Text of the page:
Killings in Swindon by mental health patients 'avoidable'
- 22 November 2011
- From the section Wiltshire
The deaths of three people who were killed by mental health patients in Wiltshire could have been avoided, two independent reports have found.
Timothy Crook battered his elderly parents Bob and Elsie Crook to death in Swindon in 2007.
Carl James, 21, was killed by his schizophrenic friend Michael Harris in Swindon in March 2007.
Avon and Wiltshire Mental Health Partnership NHS Trust accepted the reports' findings and apologised.
The reports were commissioned by the South West Strategic Health Authority and the East Midlands Strategic Health Authority, and were received by the NHS South of England on Tuesday.
Crook killed his parents while he was under the care of specialist mental health services in Wiltshire and Lincoln.
The 330-page report states the trusts knew Crook presented a "significant risk to the safety of other people" but "failed to deliver the required standard of care and treatment" and "systematically ignored policy and procedure".
"The assertive clinical management of Mr Crook would have prevented the steady deterioration of his mental illness and the subsequent deaths of his parents," it says.
Harris pleaded guilty to manslaughter on the grounds of diminished responsibility and was detained indefinitely under the Mental Health Act in 2007.
The second report says he was let down by Avon and Wiltshire Mental Health Partnership NHS Trust and the poor treatment he received, and in particular the lack of management direction, were contributory factors to Mr James's death.
The report authors said they were "pleased to learn" that action had been taken regarding all 71 recommendations to the trust.
Crook's sister Janice Lawrence, who repeatedly asked for help, said the report on her brother's case did not go far enough and contained omissions and discrepancies.
Mrs Lawrence tried to get her brother sectioned, but nothing was done.
She said she wanted to see more independent reviews of what happened in the run-up to her parents' death.
Mrs Lawrence said: "They [her parents] brought him home, nobody cared about their safety or the family's safety and we struggled with him, they knew he was in the community and they knew how dangerous he was."
Avon and Wiltshire Mental Health Partnership NHS Trust and Lincolnshire Partnership NHS Foundation Trust have apologised, accepted the report's findings and said they were working through its 23 recommendations.
Hazel Watson, from the Avon and Wiltshire Mental Health Partnership, admitted Crook's family could not have done more to warn the authorities about his condition.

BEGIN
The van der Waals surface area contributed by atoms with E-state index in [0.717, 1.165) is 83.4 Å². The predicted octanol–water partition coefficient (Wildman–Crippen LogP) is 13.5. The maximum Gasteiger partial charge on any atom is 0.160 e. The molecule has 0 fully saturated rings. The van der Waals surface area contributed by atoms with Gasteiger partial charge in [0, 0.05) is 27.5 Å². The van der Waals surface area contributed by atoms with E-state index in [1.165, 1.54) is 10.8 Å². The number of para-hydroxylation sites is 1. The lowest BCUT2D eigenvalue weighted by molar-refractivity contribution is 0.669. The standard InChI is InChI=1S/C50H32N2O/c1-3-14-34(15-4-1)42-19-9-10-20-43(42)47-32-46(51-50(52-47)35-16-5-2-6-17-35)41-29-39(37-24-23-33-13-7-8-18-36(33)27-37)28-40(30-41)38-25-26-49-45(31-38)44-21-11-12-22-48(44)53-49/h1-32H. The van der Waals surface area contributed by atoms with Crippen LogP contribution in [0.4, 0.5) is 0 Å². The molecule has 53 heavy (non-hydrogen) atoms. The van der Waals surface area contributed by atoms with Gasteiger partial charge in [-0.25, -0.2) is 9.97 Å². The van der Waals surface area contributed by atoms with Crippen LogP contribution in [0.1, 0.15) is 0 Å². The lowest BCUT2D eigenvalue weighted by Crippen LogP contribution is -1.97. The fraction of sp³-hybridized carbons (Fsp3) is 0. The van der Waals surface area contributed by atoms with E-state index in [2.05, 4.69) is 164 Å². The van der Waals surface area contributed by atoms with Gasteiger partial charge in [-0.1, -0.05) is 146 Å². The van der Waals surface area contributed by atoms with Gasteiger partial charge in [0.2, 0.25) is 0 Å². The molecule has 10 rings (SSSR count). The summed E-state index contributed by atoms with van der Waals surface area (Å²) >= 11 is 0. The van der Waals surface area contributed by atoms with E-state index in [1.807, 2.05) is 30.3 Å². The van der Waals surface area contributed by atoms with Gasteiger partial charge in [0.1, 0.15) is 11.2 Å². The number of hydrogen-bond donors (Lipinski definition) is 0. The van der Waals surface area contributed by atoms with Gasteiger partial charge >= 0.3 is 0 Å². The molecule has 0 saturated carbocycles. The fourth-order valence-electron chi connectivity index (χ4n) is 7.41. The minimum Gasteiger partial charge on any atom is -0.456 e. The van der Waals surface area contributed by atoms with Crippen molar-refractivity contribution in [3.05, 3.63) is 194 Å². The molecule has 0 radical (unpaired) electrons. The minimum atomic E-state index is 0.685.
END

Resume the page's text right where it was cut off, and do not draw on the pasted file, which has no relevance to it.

"They spoke to us, they spoke to the police, they spoke to social services, they spoke to almost every organisation in Swindon," she said.
"We absolutely accept the findings of the report, that we failed to hear what they were saying and we failed to act appropriately on it."
Seamus Edney, a solicitor specialising in clinical negligence, said: "I've already advised the family that there may well be a claim for compensation, although their priority at the moment is the report and the recommendations, and seeing those recommendations implemented, to ensure this tragedy doesn't happen again in the future, this is one [of] the worst I've heard of."
Timothy Crook went to live with his parents at their home in Thames Avenue, Swindon, in 2003.
He had been treated for mental health problems at his previous home in Lincoln and had been diagnosed with a delusional disorder, but his family were not told.
After 18 months living with his parents, he came off his medication and his behaviour became increasingly aggressive.
Despite a prior attack on his parents in 1999, and calls for help made by his sister to the authorities, nothing was done.
Four days before they were killed, it has been claimed the health trust failed to section him.
Bristol Crown Court heard in 2008 that Crook had repeatedly hit his parents with a hammer and strangled them before putting them into a car, taking them to his house in Lincoln and leaving their bodies in the garden.
Crook was deemed to be too mentally ill to plead but jurors at his trial decided he did kill Mr Crook, 83, and his 76-year-old wife.
He was sentenced to an indefinite period in a secure hospital.
The investigations were carried out by the Health and Social Care Advisory Service and Rae Wallin Ltd.